Business ethics is a form of the art of applied ethics that examines ethical rules and principles within a commercial context, the various moral or ethical problems that can arise in a business setting, and any special duties or obligations that apply to persons who are engaged in commerce.
Business ethics can be both a normative and a descriptive discipline. As a corporate practice and a career specialisation, the field is primarily normative. In academia descriptive approaches are also taken. The range and quantity of business ethical issues reflects the degree to which business is perceived to be at odds with non-economic social values. Historically, interest in business ethics accelerated dramatically during the 1980s and 1990s, both within major corporations and within academia. For example, today most major corporate websites lay emphasis on commitment to promoting non-economic social values under a variety of headings. In some cases, corporations have redefined their core values in the light of business ethical considerations.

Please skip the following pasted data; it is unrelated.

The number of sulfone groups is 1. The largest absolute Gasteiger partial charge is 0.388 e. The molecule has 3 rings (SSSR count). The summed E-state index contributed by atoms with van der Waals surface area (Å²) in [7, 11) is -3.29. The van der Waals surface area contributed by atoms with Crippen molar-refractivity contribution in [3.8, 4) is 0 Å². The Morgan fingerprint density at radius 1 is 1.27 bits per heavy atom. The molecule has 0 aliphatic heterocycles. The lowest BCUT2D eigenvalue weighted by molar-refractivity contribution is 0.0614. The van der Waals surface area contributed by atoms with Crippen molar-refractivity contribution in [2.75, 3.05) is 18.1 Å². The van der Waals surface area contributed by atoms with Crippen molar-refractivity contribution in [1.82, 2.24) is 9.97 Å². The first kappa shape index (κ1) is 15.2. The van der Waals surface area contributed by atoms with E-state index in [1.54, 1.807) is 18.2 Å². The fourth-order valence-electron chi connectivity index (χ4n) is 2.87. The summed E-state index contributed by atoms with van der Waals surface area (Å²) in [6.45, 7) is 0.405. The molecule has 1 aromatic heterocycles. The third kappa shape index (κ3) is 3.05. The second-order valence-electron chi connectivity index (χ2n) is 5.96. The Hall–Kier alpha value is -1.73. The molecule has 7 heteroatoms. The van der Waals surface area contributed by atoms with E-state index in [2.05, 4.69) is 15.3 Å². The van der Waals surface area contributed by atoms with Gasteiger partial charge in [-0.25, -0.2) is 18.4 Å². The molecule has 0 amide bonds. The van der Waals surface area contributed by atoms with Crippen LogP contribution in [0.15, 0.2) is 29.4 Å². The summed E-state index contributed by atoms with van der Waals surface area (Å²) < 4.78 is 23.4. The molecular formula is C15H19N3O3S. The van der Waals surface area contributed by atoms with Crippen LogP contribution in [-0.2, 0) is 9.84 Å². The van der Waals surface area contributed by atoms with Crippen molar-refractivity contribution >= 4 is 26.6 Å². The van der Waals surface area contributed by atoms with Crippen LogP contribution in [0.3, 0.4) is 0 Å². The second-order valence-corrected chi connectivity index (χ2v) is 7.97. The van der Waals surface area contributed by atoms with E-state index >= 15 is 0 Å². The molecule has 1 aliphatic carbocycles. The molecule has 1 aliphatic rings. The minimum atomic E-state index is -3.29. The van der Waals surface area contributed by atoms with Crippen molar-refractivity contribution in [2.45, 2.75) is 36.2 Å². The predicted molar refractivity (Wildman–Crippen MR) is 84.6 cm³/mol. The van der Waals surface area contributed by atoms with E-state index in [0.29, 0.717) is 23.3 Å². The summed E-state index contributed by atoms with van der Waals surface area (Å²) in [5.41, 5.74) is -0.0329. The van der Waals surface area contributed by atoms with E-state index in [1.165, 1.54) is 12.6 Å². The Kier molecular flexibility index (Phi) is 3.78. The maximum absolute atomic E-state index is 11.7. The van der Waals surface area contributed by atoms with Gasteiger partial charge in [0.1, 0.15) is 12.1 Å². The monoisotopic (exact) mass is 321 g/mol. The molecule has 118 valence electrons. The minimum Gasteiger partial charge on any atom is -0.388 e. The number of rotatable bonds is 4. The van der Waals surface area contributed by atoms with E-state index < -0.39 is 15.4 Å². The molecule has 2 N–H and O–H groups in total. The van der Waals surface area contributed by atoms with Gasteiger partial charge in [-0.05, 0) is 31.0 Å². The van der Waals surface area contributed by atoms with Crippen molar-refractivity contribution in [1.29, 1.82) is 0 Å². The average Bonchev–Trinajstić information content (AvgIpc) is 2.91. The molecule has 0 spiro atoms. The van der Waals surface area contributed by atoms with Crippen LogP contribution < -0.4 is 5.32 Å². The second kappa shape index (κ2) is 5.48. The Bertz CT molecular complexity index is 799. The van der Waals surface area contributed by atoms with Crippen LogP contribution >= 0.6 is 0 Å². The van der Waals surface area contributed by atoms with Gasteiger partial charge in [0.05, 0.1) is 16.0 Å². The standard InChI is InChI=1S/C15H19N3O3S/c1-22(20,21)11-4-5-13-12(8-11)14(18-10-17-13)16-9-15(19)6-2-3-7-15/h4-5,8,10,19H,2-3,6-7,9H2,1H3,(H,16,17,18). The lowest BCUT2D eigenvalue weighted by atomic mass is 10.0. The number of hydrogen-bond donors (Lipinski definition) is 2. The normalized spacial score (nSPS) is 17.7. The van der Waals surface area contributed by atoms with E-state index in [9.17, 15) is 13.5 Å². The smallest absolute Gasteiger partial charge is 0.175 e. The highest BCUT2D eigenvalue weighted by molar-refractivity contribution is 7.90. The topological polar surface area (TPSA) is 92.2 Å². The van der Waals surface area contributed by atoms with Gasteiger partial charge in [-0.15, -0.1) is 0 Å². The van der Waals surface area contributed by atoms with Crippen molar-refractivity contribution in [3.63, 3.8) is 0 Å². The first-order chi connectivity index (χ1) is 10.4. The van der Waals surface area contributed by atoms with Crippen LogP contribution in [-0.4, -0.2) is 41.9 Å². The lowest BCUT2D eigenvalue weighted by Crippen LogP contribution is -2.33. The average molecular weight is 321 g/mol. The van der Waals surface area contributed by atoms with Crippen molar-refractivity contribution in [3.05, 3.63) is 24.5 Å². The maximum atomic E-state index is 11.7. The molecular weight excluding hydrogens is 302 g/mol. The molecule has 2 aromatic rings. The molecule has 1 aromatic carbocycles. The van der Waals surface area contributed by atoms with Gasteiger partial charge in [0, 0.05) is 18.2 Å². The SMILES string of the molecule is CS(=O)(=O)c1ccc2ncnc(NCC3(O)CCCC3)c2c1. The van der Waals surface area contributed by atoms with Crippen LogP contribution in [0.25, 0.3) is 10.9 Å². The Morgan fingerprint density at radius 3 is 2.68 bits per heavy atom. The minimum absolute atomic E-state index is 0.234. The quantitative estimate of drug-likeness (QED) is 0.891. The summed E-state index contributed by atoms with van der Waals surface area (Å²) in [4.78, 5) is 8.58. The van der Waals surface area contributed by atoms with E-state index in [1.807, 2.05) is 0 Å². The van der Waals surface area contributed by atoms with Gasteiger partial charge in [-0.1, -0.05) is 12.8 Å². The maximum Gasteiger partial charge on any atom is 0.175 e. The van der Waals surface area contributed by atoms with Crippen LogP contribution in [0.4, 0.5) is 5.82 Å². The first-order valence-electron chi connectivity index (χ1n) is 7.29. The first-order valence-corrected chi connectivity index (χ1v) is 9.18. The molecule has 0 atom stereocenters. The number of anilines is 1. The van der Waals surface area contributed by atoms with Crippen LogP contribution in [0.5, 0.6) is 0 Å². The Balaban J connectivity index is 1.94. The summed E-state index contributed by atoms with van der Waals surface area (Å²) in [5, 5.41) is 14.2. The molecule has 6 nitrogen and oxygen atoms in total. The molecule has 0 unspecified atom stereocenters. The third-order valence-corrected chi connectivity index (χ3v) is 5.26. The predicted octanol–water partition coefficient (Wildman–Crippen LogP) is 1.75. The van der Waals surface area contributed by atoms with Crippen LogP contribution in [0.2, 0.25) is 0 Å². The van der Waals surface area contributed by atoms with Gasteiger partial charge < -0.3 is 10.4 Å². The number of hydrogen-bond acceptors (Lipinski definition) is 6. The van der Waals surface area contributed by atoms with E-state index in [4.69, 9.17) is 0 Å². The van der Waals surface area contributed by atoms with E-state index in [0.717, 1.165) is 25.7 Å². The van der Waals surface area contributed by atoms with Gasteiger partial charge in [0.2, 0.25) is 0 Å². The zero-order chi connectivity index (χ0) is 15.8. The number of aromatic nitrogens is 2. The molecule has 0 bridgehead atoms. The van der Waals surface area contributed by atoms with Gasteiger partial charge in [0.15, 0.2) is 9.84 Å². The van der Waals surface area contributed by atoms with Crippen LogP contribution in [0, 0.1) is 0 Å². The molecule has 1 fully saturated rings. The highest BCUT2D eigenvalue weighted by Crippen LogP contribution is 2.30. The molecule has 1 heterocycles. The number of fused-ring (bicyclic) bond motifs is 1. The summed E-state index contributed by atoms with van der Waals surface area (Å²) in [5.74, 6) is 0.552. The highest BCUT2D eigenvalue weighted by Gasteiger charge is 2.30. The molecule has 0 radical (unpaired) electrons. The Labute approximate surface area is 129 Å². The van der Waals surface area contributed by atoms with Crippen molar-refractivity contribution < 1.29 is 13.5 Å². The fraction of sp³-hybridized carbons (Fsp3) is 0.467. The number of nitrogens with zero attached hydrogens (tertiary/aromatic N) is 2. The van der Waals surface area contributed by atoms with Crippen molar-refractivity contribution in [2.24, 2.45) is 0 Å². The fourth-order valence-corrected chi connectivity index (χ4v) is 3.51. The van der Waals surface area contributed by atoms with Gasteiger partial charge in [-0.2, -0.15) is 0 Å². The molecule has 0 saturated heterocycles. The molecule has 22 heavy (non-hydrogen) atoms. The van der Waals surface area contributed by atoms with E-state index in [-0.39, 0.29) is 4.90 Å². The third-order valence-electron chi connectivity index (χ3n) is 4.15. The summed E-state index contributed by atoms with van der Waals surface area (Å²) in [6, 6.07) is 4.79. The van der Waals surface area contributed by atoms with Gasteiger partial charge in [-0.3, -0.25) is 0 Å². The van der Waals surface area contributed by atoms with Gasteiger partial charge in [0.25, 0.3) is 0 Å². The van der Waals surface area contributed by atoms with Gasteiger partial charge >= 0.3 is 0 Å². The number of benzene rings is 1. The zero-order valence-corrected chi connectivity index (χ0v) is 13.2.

the question of whether or not to bring ethics and corporate social responsibility into business is an ongoing one. “Business ethics is the study of proper business policies and practices regarding potentially controversial issues such as bribery, discrimination and corporate social responsibility” (www.investopedia.com/terms/b/business-ethics.asp). The objective of this essay is to discuss the arguments for and against bringing ethics and corporate social responsibility into business. There are three arguments against bringing ethics into business. The first argument is that the availability of free markets and the pursuit of profit can be guaranteed benefit to all members of the community (Velasquez, 1998). This means that regardless of ethics, companies can contribute to the production requirements of the public. For example, there are some companies in Saudi which contribute to the provision of some modern medical...
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